Mansa Abubakari II, the Emperor of Mali who travelled to America

We are going to speak about one of the greatest sagas of the African history. We are going to speak about a king who was obsessed about what was on the other side of the Atlantic Ocean. We are also going to tell you whether the Blacks of Africa – who were the first inhabitants of America before the Asians, who contributed to inspire the pre-Columbian civilizations of America throught the Egyptian-Sudanese and who went to America during the Arabic hegemony 1100 years ago – had really gone back to America or not during the reign of Abubakari, 180 years before Christopher Columbus.

Mansa Abubakari II at the head of his flotilla, crossing the Atlantic Ocean Illustration by Khephra Burns, edited by Leao and Diane Dillaon
Probably Mansa Abubakari Keita II at the head of his flotilla, crossing the Atlantic Ocean
Illustration by Khephra Burns, edited by Leo and Diane Dillon

The following text is a summary of the narration of the brilliant African-Guyanese historian Ivan Van Sertima, father of the historiography on the African presence in Ancient America. His narration is based on the testimony of Emperor Kanku Musa recorded by the Arab Ibn Amir Hajib and transcripted by Al Omari in the 14th century in Egypt during the pilgrimage of Musa, on the description of the empire of Mali made by Ibn Battuta in the 14th century, on the studies of Time Magazine and Celebrity Networth concerning the wealth of Mali, on the testimonies of Christopher Colombus, and on archeological evidences collected in America. The following article does not replace the great and well-detailed speech spoken by Ivan Van Sertima about the travel of the emperor of Mali.

The time was 1310 and Abubakari is walking around in his palace. He is bored. His generals call out to him about the conflict with the city of Jenne, which refuses his authority. ‘Leave Jenne alone’ said the king, fed up. His griots tell him that his 2 to 3 million km2 empire is as powerful as the Roman Empire. The Mandingo Emperor reigns over a great part of West Africa, so why fight Jenne? ‘Oh Mare Djata Konate (Sundjata), may your ka (energy) admire what I am doing with the empire you have founded!’ Sundjata Keita lives within everyone’s memories. He has built a state bigger than Wagadu (Ghana). However, would also Abubakari II live within everyone’s memories?

It is about time to go listen to the people. The richest king of the world goes down his palace’s stairs, bearing gold from head to toe, dragging his European silk-coat. This incredible luxury has become a routine. Walking between his 300 guards carrying javelins, the Mansa (Emperor) gets to his throne. The people do not have much to complain. They already live in material sufficiency. The king yawns bored. Then Abubakari’s mind escapes and dreams about unknown lands, about an exceptional trip. What about going to Mecca for a pilgrimage? Not really. His younger brother Kanku Musa likes it more. In fact, his ancestors’ spirituality always touches him more than anything else does. He is a strong practionner of the African Religion. Abubakari thinks about the land on the other side of the great water; what is at the end of that trip? What is then that land which would make him a more powerful king than Tenkamenin and Sundjata? He has made up his mind. He will cross the ocean.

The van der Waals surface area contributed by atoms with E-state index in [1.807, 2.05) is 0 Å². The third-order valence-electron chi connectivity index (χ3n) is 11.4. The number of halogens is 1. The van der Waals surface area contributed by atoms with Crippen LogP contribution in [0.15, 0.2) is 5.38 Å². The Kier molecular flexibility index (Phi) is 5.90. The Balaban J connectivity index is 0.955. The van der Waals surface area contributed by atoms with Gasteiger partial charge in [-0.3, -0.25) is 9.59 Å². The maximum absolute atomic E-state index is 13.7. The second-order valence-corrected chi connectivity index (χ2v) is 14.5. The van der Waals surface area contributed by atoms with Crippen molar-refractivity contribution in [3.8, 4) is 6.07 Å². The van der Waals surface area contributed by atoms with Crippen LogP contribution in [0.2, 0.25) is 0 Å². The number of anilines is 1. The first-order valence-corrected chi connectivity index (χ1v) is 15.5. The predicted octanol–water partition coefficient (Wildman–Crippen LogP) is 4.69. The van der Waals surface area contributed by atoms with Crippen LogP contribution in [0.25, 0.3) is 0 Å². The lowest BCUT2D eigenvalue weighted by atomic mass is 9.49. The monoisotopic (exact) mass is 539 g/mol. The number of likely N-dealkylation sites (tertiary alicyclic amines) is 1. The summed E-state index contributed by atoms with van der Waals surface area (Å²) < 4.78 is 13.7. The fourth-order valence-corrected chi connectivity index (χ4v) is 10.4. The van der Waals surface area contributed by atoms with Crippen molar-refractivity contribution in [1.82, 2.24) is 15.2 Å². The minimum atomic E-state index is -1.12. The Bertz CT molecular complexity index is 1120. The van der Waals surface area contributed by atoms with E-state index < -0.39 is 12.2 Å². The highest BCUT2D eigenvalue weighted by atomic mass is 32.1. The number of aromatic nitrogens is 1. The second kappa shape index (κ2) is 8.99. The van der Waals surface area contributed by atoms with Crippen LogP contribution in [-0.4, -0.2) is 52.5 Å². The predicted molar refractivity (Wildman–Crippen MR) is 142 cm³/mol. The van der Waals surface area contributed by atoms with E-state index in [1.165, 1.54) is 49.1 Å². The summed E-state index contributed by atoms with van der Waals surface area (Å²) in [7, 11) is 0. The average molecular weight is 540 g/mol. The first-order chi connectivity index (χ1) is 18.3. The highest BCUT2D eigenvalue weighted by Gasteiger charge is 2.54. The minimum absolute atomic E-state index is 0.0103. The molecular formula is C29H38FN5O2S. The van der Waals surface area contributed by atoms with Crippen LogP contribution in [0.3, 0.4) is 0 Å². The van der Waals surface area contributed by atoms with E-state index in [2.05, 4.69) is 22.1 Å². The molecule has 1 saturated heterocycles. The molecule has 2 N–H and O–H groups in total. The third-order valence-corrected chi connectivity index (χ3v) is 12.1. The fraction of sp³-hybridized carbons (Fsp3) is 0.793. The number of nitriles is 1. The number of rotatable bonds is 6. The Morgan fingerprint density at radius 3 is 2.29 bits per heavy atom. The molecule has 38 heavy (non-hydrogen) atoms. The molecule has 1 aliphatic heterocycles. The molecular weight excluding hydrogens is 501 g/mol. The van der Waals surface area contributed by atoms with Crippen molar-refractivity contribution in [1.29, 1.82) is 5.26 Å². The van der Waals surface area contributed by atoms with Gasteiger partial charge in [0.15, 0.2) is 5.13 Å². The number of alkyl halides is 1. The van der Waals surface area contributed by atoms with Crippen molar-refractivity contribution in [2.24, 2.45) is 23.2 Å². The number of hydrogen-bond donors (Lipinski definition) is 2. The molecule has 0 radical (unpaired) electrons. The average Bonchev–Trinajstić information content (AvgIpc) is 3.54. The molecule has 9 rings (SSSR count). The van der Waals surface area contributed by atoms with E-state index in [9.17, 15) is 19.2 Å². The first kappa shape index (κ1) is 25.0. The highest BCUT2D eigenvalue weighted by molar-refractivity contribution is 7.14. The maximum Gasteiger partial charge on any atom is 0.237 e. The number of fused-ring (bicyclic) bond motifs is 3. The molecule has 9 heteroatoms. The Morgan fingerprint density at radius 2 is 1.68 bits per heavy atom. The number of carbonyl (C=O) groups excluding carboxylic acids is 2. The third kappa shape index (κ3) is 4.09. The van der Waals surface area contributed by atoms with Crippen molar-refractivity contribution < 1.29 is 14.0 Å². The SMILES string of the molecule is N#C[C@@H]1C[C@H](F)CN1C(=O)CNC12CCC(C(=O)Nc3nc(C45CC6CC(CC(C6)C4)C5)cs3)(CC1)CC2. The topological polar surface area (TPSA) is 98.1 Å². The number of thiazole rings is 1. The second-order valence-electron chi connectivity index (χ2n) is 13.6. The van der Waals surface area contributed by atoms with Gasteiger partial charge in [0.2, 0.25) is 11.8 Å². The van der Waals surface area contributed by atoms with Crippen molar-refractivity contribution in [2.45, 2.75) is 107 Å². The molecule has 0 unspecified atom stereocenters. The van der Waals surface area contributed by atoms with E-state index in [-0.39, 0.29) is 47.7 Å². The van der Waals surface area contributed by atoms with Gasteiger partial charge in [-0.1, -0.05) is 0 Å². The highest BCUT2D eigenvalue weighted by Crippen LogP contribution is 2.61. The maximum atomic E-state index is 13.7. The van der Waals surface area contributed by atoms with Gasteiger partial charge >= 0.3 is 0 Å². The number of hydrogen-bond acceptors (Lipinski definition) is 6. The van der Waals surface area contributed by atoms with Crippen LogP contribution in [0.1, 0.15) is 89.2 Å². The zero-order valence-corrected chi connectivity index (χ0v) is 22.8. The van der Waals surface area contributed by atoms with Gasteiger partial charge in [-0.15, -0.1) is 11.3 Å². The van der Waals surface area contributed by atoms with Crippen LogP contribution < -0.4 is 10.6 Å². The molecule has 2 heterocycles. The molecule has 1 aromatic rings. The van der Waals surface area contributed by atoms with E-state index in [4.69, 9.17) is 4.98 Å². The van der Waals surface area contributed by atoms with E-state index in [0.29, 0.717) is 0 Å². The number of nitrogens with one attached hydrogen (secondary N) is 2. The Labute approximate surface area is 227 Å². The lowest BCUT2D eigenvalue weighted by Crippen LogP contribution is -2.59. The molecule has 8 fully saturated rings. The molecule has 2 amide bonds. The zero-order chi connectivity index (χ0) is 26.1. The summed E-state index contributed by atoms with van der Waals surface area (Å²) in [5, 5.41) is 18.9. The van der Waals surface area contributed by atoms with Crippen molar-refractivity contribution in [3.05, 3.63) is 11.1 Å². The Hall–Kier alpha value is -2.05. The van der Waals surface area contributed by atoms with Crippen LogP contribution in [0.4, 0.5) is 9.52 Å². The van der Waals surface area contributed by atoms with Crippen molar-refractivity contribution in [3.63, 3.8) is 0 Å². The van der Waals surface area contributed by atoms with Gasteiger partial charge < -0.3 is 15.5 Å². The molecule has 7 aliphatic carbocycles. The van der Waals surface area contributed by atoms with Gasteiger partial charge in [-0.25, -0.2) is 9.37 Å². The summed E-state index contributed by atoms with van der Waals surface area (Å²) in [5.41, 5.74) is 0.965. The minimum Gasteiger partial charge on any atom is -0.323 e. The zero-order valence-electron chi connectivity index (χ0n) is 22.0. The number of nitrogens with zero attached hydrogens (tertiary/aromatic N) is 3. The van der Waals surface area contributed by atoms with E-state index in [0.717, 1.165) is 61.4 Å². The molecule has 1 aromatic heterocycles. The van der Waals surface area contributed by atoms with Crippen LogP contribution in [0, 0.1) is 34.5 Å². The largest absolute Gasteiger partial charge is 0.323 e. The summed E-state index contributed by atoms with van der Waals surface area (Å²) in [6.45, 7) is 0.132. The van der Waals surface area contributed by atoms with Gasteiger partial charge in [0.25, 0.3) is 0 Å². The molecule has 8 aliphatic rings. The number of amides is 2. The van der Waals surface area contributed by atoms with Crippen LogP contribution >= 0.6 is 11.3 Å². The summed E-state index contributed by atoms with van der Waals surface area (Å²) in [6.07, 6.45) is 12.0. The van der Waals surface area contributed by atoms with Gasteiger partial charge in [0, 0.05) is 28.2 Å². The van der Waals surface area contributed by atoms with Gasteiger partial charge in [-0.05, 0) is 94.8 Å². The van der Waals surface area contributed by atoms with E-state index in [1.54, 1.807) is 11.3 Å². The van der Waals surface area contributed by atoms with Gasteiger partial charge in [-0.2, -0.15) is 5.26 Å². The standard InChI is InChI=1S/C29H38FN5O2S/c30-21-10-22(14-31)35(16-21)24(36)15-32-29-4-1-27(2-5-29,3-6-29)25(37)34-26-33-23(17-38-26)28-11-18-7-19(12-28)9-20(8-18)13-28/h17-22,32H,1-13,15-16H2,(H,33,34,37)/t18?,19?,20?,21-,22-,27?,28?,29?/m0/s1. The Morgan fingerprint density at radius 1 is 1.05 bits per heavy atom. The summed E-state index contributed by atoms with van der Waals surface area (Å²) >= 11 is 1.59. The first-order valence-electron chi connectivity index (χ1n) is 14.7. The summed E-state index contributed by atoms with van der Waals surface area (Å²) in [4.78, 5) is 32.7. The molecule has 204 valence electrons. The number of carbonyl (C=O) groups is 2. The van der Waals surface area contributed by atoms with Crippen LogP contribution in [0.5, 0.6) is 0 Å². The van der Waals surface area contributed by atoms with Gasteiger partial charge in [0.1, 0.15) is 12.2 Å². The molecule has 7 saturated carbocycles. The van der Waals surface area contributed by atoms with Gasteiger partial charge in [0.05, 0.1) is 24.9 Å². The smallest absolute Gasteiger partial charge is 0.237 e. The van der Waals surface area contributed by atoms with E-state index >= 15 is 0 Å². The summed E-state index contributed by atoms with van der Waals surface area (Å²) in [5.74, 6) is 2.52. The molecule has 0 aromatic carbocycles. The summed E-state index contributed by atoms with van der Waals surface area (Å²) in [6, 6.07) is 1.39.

‘Fari yo Fari yo Fari yo (Pharaoh! Pharaoh! Pharaoh)’. The moment the griots were to start narrating another story in Bambara, Abubakari promptly stood up from his Ben-bi (throne) and left them there. He needs ships, navigators and provisions in order to put his flotilla on the sea. The Mansa calls people from all Kama (Africa) to fulfil his desire. He even wants the engineers of the Lake Chad who still know how to build ships like the Egyptian ancestors. All the ships on the rivers Djoliba (Niger) and Senegal are studied. Colossal material and human resources are assigned to this project.

The palace is full of tens of experts. Abubakari does not care about the administrative formalities. He does not sleep anymore, obsessed by the idea to leave his prints in history. Everybody thinks he is crazy. Before the difference of opinion between the experts, the Mansa decides that the flotilla will be composed of boats of all sizes. When the ‘D’ day came, he left his capital Niani and travels to the port of the Atlantic Ocean. His heterogeneous flotilla composed of 200 boats is incredible. The ships are loaded with gold, presents, dried meat and fruits conditioned for the travel. The sailors get on board. Abubakari tells them to come back only when they would reach land. The Mansa sees his dream becoming true. The flotilla left the coasts of Senegambia and the king goes back to his palace and waits.

It has been months since the men left and still no news from them. What happened? No one came back to tell him so. The people are not allowed to mention the flotilla before the king, for it is a sensible subject. He does not even show any interest for his great royal spouse. Abubakari is hopeless when… ‘Mansa, a man came back!’. The king rushes to get news. The man he sees is frail. He is the captain of the last boat at the queue of the expedition. The man tells the king that after several days on the sea, the ships were sucked up by a sort of river with a powerful flow on the ocean and all the ships disappeared at the horizon. As he was afraid seeing it, the man turned back.